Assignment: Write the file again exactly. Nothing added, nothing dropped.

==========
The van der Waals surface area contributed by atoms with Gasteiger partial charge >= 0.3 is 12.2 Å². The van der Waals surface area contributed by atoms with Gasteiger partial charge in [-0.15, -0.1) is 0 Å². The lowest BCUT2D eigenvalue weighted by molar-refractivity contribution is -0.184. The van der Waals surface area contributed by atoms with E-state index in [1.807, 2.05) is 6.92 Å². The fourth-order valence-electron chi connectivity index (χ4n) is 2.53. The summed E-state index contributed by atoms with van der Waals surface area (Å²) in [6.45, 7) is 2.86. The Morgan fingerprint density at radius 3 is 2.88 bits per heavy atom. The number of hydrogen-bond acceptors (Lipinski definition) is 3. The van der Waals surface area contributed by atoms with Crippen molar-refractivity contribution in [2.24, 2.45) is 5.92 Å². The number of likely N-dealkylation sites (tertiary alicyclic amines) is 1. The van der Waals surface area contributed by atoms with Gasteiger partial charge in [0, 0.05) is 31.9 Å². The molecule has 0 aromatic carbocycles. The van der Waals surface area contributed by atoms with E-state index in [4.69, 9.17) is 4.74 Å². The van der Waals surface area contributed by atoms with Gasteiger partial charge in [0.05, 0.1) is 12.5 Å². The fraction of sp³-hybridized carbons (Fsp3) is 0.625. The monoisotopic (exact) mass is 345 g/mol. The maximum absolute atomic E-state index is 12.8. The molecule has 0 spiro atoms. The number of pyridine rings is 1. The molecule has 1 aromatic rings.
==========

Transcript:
The van der Waals surface area contributed by atoms with Gasteiger partial charge >= 0.3 is 12.2 Å². The van der Waals surface area contributed by atoms with Gasteiger partial charge in [-0.15, -0.1) is 0 Å². The lowest BCUT2D eigenvalue weighted by molar-refractivity contribution is -0.184. The van der Waals surface area contributed by atoms with E-state index in [1.807, 2.05) is 6.92 Å². The fourth-order valence-electron chi connectivity index (χ4n) is 2.53. The summed E-state index contributed by atoms with van der Waals surface area (Å²) in [6.45, 7) is 2.86. The Morgan fingerprint density at radius 3 is 2.88 bits per heavy atom. The number of hydrogen-bond acceptors (Lipinski definition) is 3. The van der Waals surface area contributed by atoms with Crippen molar-refractivity contribution in [2.24, 2.45) is 5.92 Å². The number of likely N-dealkylation sites (tertiary alicyclic amines) is 1. The van der Waals surface area contributed by atoms with Gasteiger partial charge in [0, 0.05) is 31.9 Å². The molecule has 0 aromatic carbocycles. The van der Waals surface area contributed by atoms with E-state index in [4.69, 9.17) is 4.74 Å². The van der Waals surface area contributed by atoms with Gasteiger partial charge in [0.05, 0.1) is 12.5 Å². The fraction of sp³-hybridized carbons (Fsp3) is 0.625. The monoisotopic (exact) mass is 345 g/mol. The maximum absolute atomic E-state index is 12.8. The molecule has 0 spiro atoms. The number of pyridine rings is 1. The molecule has 1 aromatic rings.